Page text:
Thus, in the example shown in
It is also possible to use a SON (silicon on nothing) substrate. The method of fabricating the SON substrate is disclosed by Ichiro Mizushima et al. in Applied Physics, October 2000, p. 1187 (in Japanese, published by Japanese society of applied physics). By forming a trench in a bulk Si substrate and heating in hydrogen atmosphere at about 1100° C., an Empty Space in Silicon (ESS) can be formed. By applying this technique, a hollow structure (hollow space) can be formed.
An example of a method of driving the infrared imaging device according to the embodiment of the invention will be explained by referring to
The resistance of the bolometer film varies with temperature changes due to infrared irradiation. Optimization of reading pulse width, when reading a signal corresponding to such resistance changes, is explained by referring to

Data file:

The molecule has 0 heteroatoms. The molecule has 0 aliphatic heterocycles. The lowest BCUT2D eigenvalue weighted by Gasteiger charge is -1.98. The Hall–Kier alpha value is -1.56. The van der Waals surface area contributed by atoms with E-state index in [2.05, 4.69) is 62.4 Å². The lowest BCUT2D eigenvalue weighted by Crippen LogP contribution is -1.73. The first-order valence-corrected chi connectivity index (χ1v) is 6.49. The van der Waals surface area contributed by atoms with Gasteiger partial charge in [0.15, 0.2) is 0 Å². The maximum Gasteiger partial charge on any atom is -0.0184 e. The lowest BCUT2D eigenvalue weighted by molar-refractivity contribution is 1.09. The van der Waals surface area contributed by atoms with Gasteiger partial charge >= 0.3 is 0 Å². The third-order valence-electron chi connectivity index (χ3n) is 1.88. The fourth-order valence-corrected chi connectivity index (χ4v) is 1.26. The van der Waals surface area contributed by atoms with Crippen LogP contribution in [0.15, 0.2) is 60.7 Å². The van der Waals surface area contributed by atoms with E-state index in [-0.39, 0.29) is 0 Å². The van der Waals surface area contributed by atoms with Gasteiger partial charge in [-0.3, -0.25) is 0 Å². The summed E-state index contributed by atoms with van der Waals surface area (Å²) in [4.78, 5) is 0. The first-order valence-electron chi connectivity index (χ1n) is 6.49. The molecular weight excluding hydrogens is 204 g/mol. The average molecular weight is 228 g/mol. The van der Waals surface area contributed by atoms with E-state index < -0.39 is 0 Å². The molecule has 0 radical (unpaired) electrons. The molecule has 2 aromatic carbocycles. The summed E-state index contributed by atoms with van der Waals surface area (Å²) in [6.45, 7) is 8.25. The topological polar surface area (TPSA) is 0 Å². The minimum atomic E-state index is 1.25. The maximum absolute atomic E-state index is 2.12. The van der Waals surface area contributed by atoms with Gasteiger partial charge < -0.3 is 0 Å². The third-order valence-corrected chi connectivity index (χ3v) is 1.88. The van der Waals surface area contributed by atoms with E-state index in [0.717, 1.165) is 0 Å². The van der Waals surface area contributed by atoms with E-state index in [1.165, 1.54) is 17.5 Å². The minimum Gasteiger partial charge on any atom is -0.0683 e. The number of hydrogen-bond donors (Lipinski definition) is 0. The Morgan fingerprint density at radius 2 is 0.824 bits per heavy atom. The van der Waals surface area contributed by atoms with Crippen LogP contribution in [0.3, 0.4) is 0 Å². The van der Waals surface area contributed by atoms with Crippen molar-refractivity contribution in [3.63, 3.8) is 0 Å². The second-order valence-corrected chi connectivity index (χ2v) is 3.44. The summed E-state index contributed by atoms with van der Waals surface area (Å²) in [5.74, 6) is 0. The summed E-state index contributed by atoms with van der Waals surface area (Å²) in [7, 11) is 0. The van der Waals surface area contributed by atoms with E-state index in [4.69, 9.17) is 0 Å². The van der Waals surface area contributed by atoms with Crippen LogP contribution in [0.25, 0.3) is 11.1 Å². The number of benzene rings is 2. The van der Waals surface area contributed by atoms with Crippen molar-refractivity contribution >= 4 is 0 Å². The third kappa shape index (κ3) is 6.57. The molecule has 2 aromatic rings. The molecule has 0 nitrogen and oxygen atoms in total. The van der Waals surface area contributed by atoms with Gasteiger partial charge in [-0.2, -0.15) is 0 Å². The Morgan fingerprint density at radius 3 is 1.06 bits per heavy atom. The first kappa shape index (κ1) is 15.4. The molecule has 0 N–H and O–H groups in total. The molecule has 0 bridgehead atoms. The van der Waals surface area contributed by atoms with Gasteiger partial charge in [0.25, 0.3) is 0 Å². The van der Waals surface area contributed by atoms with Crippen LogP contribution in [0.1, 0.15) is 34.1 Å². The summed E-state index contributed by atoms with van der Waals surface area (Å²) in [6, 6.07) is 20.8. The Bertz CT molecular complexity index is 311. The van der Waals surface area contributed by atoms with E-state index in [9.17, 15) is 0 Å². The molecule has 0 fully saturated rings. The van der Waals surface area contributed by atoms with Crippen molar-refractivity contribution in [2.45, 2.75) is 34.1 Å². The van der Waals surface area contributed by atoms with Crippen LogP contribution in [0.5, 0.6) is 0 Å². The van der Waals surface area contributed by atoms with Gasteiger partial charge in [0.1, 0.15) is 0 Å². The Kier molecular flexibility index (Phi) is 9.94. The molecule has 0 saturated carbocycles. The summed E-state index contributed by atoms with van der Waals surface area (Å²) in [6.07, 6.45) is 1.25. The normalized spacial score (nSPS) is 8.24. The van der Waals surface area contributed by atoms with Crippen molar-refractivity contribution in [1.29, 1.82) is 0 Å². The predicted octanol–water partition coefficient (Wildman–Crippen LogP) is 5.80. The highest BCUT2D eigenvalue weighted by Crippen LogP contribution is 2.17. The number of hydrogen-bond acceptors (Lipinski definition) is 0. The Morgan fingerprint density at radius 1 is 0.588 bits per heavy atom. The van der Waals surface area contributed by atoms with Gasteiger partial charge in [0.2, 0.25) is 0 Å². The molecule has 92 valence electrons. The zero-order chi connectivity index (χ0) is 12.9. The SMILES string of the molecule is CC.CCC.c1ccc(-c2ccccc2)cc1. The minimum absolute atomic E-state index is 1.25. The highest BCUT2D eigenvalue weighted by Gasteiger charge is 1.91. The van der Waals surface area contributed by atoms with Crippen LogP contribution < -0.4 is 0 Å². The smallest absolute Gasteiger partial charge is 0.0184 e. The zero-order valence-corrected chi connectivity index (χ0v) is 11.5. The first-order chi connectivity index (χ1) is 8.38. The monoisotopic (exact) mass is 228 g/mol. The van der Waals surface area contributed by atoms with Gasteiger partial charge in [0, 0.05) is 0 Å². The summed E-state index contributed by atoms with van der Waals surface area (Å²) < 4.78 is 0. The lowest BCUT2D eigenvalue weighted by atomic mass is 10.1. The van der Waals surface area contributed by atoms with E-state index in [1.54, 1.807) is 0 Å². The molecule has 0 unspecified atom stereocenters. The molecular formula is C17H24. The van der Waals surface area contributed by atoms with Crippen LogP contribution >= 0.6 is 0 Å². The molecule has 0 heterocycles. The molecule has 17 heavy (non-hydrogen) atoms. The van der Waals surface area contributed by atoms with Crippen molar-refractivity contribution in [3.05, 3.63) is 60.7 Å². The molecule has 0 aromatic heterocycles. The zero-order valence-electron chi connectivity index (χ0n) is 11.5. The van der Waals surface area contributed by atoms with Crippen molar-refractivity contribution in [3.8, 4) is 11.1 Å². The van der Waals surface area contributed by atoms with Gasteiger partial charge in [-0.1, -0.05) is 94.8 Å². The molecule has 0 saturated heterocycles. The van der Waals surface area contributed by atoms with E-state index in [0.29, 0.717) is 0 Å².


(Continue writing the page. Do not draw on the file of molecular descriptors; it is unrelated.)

Schematically, (a) in
When a current flows in the bolometer, the temperature (c) of the bolometer film gradually elevates by self-heating. Using a bolometer film of TCR<0, the voltage (b) applied between both ends of the bolometer film decreases with increasing temperature. The dotted line in (c) schematically shows temperature changes of the bolometer film in the case of a continuous incidence of infrared ray into the pixel portion. The temperature rise based on infrared ray is dTIR. Assuming the initial temperature (hold temperature) of the bolometer film to be TS, the temperature rise caused by self heating by reading current pulse is dTS. In metal-insulator transition, for example as explained later in